5. Sam MacDonald says:

    A few points:

    “they suckered the federal government first”

    I am not sure this is entirely accurate. Many of the Japanese firms were actually bullied (via threats of tariffs) to open plants in the US. I believe Sandy Berger was one of the brokers of such deals.

    Second, I am still leary of the idea of local businesses working closely with governments to achieve _______. Having the city council tell me I CANNOT sell my property to a developer they do not like does not seem a great deal better than telling me I MUST sell my property to a developer they do like. It’s like Kelo in reverse. If I own a storefront and Subway makes me an offer to buy or lease it, it’s not like you are powerless. You can outbid them. If you cannot outbid them, that might have at least something to do with the fact that you will not do as much business at that same location. Which has to mean something.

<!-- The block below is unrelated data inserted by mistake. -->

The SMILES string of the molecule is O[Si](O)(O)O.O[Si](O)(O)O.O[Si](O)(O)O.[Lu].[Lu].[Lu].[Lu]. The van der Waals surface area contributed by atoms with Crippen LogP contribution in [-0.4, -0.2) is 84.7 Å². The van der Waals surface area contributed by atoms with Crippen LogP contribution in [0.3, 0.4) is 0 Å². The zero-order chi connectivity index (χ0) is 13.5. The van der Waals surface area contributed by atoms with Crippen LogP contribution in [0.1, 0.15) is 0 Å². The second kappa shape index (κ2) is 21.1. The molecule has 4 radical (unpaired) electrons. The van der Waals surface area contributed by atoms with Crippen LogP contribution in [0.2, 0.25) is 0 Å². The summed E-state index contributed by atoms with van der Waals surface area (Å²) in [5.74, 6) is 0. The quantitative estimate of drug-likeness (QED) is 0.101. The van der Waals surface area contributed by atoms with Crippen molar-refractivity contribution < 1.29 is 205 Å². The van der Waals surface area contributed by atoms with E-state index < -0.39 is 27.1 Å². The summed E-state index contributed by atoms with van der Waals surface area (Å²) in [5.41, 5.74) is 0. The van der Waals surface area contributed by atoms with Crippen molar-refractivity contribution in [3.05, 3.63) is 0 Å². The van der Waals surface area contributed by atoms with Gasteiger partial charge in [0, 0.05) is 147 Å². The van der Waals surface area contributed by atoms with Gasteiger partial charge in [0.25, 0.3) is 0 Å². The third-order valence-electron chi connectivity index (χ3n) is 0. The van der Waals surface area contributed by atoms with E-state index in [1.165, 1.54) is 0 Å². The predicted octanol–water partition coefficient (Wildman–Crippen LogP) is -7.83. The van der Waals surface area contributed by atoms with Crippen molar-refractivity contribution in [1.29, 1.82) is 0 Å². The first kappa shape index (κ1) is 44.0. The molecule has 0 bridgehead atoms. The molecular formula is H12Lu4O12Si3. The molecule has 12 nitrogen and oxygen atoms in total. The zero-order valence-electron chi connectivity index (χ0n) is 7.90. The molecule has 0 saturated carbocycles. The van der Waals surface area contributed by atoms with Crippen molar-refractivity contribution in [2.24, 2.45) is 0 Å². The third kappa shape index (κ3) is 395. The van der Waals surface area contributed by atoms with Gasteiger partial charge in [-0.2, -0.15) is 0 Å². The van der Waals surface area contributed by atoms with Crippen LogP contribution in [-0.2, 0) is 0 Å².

Finally, I think this could all be resolved, once and for all, by having a national reconsideration of Gung-Ho. Seriously. I cannot think of a movie (or book) that pokes at these anxieties more effectively. The fact that Norm from Cheers and Pittsburgh’s own Michael Keaton are in it makes it even more effective.Report

    • Herb in reply to Sam MacDonald says:

      Ain’t that tough enough…Bwahhhhh.

      Actually, I thought of Gung Ho when reading about the Japanese factories, too. I’m going to have to watch it again –remember when Keaton was funny?– but only for entertainment. It didn’t have much to say in 1986, and I suspect it has even less to say now.Report

    • BlaiseP in reply to Sam MacDonald says:

      Gung Ho was the cry of the Chinese river boatmen, literally “all together”, as the men on the shore strained on the tow ropes, pulling the boat upstream.